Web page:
was successfully added to your cart.
Uncategorized

Moving Aging Parents to Another State

By November 10, 2013 No Comments
Helping aging parents move from one state to another takes hard work, patience and lots of prayer. You never know exactly when this transition will happen in your parents’ lives or your own, but it usually happens. We get so comfortable with our parents caring for us, that when the tables are turned it can leave your head spinning. When we knew the time had come for my parents to move, I felt so lost and went to the library and came home with a stack of nine books on caring for aging parents because. I also talked to several good friends who had gone through this experience for ideas. 

There are plenty of emotional ups and downs, but I am grateful for family support which has made all the difference. My sister Vickie helped pack up Dad’s house over the past few months. Her organizational skills and steady attention to my parents needs over the years was extremely helpful to all of us. I will dub her Pro Parent-Packer, but she has declared her packing days are over. Now that Dad is here, it’s my turn to get him settled into his new life, so I’m the Pro Parent-Settler.

Knowing I wasn’t alone in this upheaval has really helped, and we’ve had several family meetings, emails, phone calls and texts between all of us to work through various challenges helping Mom and Dad.

Since my father was moving from a house to an apartment, it was necessary to divide his earthly possessions so he could downsize. Because of my mother’s dementia, he looked to his three daughters for guidance. Earlier this year my two sisters and I began working on the “clean out.” But it was more than a downsize, because he also gave away the family heirlooms. Dad would comment that it was strange to be alive watching that part happen, but because he was alive he had the choice as to who belongings were given to. Nothing went into a storage unit which saved his kids from that fun job after he or Mom passes.

He loved knowing things went to his kids, grand-kids or friends. Dad had a story about each item and what city or country it came from which meant several late nights. My sister Vivian is also a story teller and gets to organize family pictures, so I dub her Family Historian-In-Waiting because Dad is the Pro Family-Historian.

My sister Vickie came up with an idea of how to divide the “pretties” or treasures he no longer needed. She took pictures of each item, and then set up a family Facebook auction where siblings and grand-kids could “like” items they wanted. Then she boxed them up because she is the Pro Parent-Packer. It was fun to watch what others were interested in on Facebook and read their humorous comments.

Last week, the Pod was loaded up, and Vickie and her husband drove Dad to Utah. During the week he stayed with me, we went shopping for items he needed for his new apartment. We made several trips to the bank to handle financial transactions, purchased a cell phone, groceries and other necessities. He’s a smart man, and I’m an organized daughter, but I’ve learned much from my father as he is always the teacher.

The weight of owning a home has been lifted from his shoulders, and I can already see a difference as he comments on the money he is saving not paying for a gardener, house cleaner, home repairers and the horrendous Oregon property tax. Renting in your later years has its advantages.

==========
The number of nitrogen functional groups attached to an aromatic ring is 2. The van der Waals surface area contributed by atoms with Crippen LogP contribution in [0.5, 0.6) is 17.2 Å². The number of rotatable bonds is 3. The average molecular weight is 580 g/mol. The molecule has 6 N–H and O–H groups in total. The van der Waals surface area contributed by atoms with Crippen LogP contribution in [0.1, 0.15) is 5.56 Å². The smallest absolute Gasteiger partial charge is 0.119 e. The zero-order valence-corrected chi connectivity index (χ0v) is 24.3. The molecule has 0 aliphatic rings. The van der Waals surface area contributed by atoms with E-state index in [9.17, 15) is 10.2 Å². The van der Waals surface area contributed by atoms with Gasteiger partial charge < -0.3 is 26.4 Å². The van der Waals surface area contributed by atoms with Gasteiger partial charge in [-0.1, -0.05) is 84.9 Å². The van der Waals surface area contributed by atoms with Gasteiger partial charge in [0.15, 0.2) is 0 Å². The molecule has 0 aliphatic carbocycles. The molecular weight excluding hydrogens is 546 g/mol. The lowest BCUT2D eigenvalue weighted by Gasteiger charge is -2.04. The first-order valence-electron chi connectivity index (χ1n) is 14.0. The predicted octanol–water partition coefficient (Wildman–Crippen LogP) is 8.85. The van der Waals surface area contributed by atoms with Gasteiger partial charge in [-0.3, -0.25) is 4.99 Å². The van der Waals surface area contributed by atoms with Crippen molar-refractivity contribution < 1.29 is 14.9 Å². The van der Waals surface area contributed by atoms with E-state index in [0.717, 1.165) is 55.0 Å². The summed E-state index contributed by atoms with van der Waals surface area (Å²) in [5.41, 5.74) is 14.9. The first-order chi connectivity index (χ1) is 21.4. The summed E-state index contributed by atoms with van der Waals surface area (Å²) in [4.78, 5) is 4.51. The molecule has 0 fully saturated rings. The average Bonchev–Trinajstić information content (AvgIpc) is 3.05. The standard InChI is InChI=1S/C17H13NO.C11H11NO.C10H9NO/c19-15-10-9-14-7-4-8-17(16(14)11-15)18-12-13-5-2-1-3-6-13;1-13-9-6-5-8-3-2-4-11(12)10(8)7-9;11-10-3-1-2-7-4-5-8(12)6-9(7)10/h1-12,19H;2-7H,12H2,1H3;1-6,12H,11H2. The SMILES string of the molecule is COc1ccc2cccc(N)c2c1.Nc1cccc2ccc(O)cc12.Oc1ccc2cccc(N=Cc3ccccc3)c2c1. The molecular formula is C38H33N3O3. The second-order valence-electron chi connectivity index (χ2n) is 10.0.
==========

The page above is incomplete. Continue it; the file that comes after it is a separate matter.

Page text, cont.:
It’s hard to envision your parents living in a small apartment after a big home, but the more I visit Dad’s apartment complex and talk with the residents in the community dining room, the more I can see him fitting in. He is a friendly person and can talk to just about anyone after serving several international LDS missions. His ability to strike up a conversation with anyone amazes me, and he is a good example to me of reaching out to others. Of course he can do it in English or Spanish.

After the Pod arrived, with the help of family in the area who came early on a Saturday, we moved him into his apartment. Dad gave directions on unloading the Pod in the parking lot, and I gave directions where to place items in the apartment. Thank goodness for that list!

My niece Missy helped arrange items in the kitchen and hung his clothes in the closet, so I dub her Pro Apartment-Stager. My grandson and youngest daughter rode on the empty dollies and carts as they went down the elevator for a new load, so I dub them the Pro Dolly-Riders. The other family helpers, or the Pro Furniture-Movers, loaded carts and dollies with boxes and furniture, and brought them up to the apartment. The miracle of the day occurred when they got the 8 foot couch sideways in the elevator, and it now sits in Dad’s apartment ready for him to sit and tell stories about family history and his world-wide travels.

This journey has had its emotional ups and downs, but all is well – our family motto. Before we left Dad alone in the apartment for the first time, we had a family prayer and I thought what a blessing it is to have family. How difficult this transition would be if you were alone.

Dad and Mom now live at the Crossroads of the West where family can visit them as they travel through Utah. There are weeks and years ahead of us, but we are there for each other in the good times and tough times. Family – it’s all about love.